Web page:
The AGO shows him taking the unlikely misfits of the English aristocracy -- the aging Henry Danvers, Earl of Danby, not quite at home in satin pants; a couple of dowdy ladies-in-waiting to the Queen, looking as though they've waited overlong already -- and doing his best to make them measure up to his high standards. At least their clothes, he seems to say, will do them proud, even if there's not much hope above the neck.

The paintings of Rubens and van Dyck, along with a number of their virtuoso drawings, are the obvious bestsellers at the AGO. But the truth is, a single-collection show like this is not as good at providing masterpieces than one that gathers Greatest Hits from far and wide. The real pleasure in trawling through a permanent collection is in the unknown stuff you didn't know you'd like.

Experts on the Flemish baroque may be well versed in the dead-meat pictures of Jan Fyt, but I'd never taken note of him till now. His exquisite paintings of the products of a good day's hunt show him developing a painted language tailored to his own peculiar needs. A micro-impasto of tiny, vibrant brush strokes does perfect service rendering the hairs on an ex-hare, and the feathers on a former pheasant. For those visitors who prefer their beasties living, the AGO also has out a gorgeous drawing of a dog by Fyt that couldn't be more lively. It shows how a vibrant line can stand for life itself, and that such pictorial metaphors can do more work than the optical accuracies of lens and film.

It's easy to slight the still lifes (the French phrase natures mortes -- "dead natures" -- may be nearer to the point) that crowd their way into any collection of Flemish art, but for sheer display of what a brush and paints can do, they're hard to beat. Maybe we could take a lesson from their original collectors, who seemed to have more subtle eyes for skill than we do.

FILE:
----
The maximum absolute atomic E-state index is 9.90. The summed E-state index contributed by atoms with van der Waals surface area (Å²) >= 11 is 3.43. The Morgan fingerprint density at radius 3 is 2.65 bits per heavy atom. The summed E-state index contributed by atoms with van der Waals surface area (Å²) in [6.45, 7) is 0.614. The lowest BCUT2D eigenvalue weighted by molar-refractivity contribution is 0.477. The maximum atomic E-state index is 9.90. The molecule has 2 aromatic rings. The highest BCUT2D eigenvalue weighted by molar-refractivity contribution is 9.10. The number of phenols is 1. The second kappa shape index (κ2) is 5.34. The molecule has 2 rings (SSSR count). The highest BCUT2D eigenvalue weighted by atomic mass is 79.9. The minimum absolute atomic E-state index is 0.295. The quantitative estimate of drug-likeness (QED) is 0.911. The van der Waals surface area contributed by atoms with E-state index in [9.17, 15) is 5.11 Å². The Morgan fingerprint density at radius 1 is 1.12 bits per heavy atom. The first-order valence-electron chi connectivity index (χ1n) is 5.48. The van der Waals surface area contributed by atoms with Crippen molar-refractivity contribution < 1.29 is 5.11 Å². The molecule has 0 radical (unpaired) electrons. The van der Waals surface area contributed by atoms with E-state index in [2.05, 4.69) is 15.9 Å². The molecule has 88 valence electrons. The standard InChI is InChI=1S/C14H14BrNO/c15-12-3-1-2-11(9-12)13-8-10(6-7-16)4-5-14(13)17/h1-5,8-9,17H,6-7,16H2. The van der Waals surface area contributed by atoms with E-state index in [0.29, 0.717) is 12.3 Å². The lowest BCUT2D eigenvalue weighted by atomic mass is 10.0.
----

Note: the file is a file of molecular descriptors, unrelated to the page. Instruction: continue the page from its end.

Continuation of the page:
One of the singular virtues of the AGO's selection is that, rather than hewing to our modern tastes in Old Master art, curators have included the full range of baroque creation. It's only recently that "painting" has come to be an almost-synonym for "art"; before the 19th century, works of so-called minor arts could get the same attention as paint on canvas. The AGO has put together a period-style "cabinet of wonders" that includes some decorative objects worthy of the same close look that we give a Rubens. (But by using the applied-art works as props in a kind of diorama of Flemish collecting habits, rather than setting them out as independent exhibits on a par with the paintings, the AGO is perpetuating their second-class status.)

A ewer, looking like a kind of sacred gravy boat, is modeled all in gilded bronze, with a smiling cherub growing out of the foliage on its handle and a topless angel holding up its spout. Meanwhile, across every square inch of the surface of the vessel, inside as well as out, tiny tears and drops and paisleys of pink coral poke through the golden metal. Imagine the flamboyant painted surface of a Rubens translated into three dimensions, and you'll have an image of what this cup is all about: heading as far out there as any work of art can go.

Though I, for one, feel that great art can almost never go too far -- and that I've been done a favor when I don't have to go too far to get great art.

© 2001 The Washington Post Company